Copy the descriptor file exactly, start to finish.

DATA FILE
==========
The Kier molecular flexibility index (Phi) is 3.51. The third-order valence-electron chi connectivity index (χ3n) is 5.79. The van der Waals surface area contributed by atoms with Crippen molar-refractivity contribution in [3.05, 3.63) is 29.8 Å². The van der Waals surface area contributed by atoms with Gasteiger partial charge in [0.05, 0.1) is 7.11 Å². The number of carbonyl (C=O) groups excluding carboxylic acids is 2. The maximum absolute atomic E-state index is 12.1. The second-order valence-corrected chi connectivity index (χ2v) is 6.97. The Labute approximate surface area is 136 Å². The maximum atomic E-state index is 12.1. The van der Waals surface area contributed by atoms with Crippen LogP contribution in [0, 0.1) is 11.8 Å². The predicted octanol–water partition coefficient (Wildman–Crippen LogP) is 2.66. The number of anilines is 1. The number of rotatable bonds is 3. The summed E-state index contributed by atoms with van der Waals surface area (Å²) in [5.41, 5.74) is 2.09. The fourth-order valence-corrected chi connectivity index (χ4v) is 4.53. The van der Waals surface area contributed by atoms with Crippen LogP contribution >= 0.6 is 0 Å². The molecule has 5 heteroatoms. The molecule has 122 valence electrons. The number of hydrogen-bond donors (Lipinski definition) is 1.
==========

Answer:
The Kier molecular flexibility index (Phi) is 3.51. The third-order valence-electron chi connectivity index (χ3n) is 5.79. The van der Waals surface area contributed by atoms with Crippen molar-refractivity contribution in [3.05, 3.63) is 29.8 Å². The van der Waals surface area contributed by atoms with Gasteiger partial charge in [0.05, 0.1) is 7.11 Å². The number of carbonyl (C=O) groups excluding carboxylic acids is 2. The maximum absolute atomic E-state index is 12.1. The second-order valence-corrected chi connectivity index (χ2v) is 6.97. The Labute approximate surface area is 136 Å². The maximum atomic E-state index is 12.1. The van der Waals surface area contributed by atoms with Crippen LogP contribution in [0, 0.1) is 11.8 Å². The predicted octanol–water partition coefficient (Wildman–Crippen LogP) is 2.66. The number of anilines is 1. The number of rotatable bonds is 3. The summed E-state index contributed by atoms with van der Waals surface area (Å²) in [5.41, 5.74) is 2.09. The fourth-order valence-corrected chi connectivity index (χ4v) is 4.53. The van der Waals surface area contributed by atoms with Crippen LogP contribution >= 0.6 is 0 Å². The molecule has 5 heteroatoms. The molecule has 122 valence electrons. The number of hydrogen-bond donors (Lipinski definition) is 1.